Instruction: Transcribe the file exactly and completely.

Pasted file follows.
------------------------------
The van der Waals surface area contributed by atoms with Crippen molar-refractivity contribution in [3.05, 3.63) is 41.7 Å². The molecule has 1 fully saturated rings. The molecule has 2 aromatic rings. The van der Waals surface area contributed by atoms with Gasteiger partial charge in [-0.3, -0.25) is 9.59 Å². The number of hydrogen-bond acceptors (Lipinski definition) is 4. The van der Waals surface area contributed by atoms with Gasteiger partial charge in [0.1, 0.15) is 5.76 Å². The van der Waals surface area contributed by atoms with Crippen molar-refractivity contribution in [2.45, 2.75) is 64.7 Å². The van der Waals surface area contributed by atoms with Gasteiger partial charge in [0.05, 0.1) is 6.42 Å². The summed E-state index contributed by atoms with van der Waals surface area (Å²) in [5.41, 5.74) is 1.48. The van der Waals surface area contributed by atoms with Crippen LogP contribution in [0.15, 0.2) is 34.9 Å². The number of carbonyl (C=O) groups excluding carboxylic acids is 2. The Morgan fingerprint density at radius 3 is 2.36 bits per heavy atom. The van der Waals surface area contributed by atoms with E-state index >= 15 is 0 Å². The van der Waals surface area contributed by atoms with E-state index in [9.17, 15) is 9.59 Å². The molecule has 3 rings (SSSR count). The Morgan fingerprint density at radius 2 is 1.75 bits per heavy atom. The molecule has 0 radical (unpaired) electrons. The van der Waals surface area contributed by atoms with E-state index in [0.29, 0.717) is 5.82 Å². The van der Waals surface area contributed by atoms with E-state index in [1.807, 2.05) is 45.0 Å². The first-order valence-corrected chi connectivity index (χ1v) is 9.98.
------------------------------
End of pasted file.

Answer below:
The van der Waals surface area contributed by atoms with Crippen molar-refractivity contribution in [3.05, 3.63) is 41.7 Å². The molecule has 1 fully saturated rings. The molecule has 2 aromatic rings. The van der Waals surface area contributed by atoms with Gasteiger partial charge in [-0.3, -0.25) is 9.59 Å². The number of hydrogen-bond acceptors (Lipinski definition) is 4. The van der Waals surface area contributed by atoms with Gasteiger partial charge in [0.1, 0.15) is 5.76 Å². The van der Waals surface area contributed by atoms with Crippen molar-refractivity contribution in [2.45, 2.75) is 64.7 Å². The van der Waals surface area contributed by atoms with Gasteiger partial charge in [0.05, 0.1) is 6.42 Å². The summed E-state index contributed by atoms with van der Waals surface area (Å²) in [5.41, 5.74) is 1.48. The van der Waals surface area contributed by atoms with Crippen LogP contribution in [0.15, 0.2) is 34.9 Å². The number of carbonyl (C=O) groups excluding carboxylic acids is 2. The Morgan fingerprint density at radius 3 is 2.36 bits per heavy atom. The van der Waals surface area contributed by atoms with E-state index >= 15 is 0 Å². The van der Waals surface area contributed by atoms with E-state index in [9.17, 15) is 9.59 Å². The molecule has 3 rings (SSSR count). The Morgan fingerprint density at radius 2 is 1.75 bits per heavy atom. The molecule has 0 radical (unpaired) electrons. The van der Waals surface area contributed by atoms with E-state index in [0.29, 0.717) is 5.82 Å². The van der Waals surface area contributed by atoms with E-state index in [1.807, 2.05) is 45.0 Å². The first-order valence-corrected chi connectivity index (χ1v) is 9.98.